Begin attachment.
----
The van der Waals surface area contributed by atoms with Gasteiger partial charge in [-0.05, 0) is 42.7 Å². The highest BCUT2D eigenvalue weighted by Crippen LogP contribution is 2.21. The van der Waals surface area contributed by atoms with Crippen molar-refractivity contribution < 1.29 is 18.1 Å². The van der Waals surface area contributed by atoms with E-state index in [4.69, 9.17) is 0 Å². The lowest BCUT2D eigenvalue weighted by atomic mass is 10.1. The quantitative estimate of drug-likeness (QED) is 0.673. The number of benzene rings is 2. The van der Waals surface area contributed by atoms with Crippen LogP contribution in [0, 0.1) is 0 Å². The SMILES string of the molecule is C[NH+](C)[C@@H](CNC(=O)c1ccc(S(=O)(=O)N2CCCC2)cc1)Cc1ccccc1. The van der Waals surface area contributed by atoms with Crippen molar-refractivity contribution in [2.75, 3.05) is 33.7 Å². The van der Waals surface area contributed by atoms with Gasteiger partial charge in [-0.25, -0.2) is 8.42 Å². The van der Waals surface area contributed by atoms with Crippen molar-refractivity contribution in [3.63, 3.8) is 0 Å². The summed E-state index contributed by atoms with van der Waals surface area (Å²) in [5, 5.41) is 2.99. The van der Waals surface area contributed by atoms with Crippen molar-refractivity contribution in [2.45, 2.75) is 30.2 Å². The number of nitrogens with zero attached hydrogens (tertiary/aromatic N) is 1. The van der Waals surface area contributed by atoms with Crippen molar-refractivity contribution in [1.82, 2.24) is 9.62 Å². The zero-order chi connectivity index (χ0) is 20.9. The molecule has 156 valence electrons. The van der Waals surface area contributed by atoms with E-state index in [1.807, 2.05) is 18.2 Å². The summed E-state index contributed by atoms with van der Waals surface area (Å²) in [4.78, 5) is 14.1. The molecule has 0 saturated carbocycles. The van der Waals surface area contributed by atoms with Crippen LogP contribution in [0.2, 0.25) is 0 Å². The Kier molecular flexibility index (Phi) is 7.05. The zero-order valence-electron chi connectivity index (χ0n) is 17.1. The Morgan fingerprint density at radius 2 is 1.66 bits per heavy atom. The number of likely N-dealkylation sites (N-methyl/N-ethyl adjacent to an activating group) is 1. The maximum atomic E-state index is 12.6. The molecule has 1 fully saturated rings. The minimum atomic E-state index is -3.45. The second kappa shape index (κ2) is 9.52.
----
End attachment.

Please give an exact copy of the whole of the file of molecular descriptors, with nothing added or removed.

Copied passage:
The van der Waals surface area contributed by atoms with Gasteiger partial charge in [-0.05, 0) is 42.7 Å². The highest BCUT2D eigenvalue weighted by Crippen LogP contribution is 2.21. The van der Waals surface area contributed by atoms with Crippen molar-refractivity contribution < 1.29 is 18.1 Å². The van der Waals surface area contributed by atoms with E-state index in [4.69, 9.17) is 0 Å². The lowest BCUT2D eigenvalue weighted by atomic mass is 10.1. The quantitative estimate of drug-likeness (QED) is 0.673. The number of benzene rings is 2. The van der Waals surface area contributed by atoms with Crippen LogP contribution in [0, 0.1) is 0 Å². The SMILES string of the molecule is C[NH+](C)[C@@H](CNC(=O)c1ccc(S(=O)(=O)N2CCCC2)cc1)Cc1ccccc1. The van der Waals surface area contributed by atoms with Crippen molar-refractivity contribution in [2.75, 3.05) is 33.7 Å². The van der Waals surface area contributed by atoms with Gasteiger partial charge in [-0.25, -0.2) is 8.42 Å². The van der Waals surface area contributed by atoms with Crippen molar-refractivity contribution in [3.63, 3.8) is 0 Å². The summed E-state index contributed by atoms with van der Waals surface area (Å²) in [5, 5.41) is 2.99. The van der Waals surface area contributed by atoms with Crippen molar-refractivity contribution in [2.45, 2.75) is 30.2 Å². The number of nitrogens with zero attached hydrogens (tertiary/aromatic N) is 1. The van der Waals surface area contributed by atoms with Crippen molar-refractivity contribution in [1.82, 2.24) is 9.62 Å². The zero-order chi connectivity index (χ0) is 20.9. The molecule has 156 valence electrons. The van der Waals surface area contributed by atoms with E-state index in [1.807, 2.05) is 18.2 Å². The summed E-state index contributed by atoms with van der Waals surface area (Å²) in [4.78, 5) is 14.1. The molecule has 0 saturated carbocycles. The van der Waals surface area contributed by atoms with Crippen LogP contribution in [0.2, 0.25) is 0 Å². The Kier molecular flexibility index (Phi) is 7.05. The zero-order valence-electron chi connectivity index (χ0n) is 17.1. The Morgan fingerprint density at radius 2 is 1.66 bits per heavy atom. The number of likely N-dealkylation sites (N-methyl/N-ethyl adjacent to an activating group) is 1. The maximum atomic E-state index is 12.6. The molecule has 1 fully saturated rings. The minimum atomic E-state index is -3.45. The second kappa shape index (κ2) is 9.52.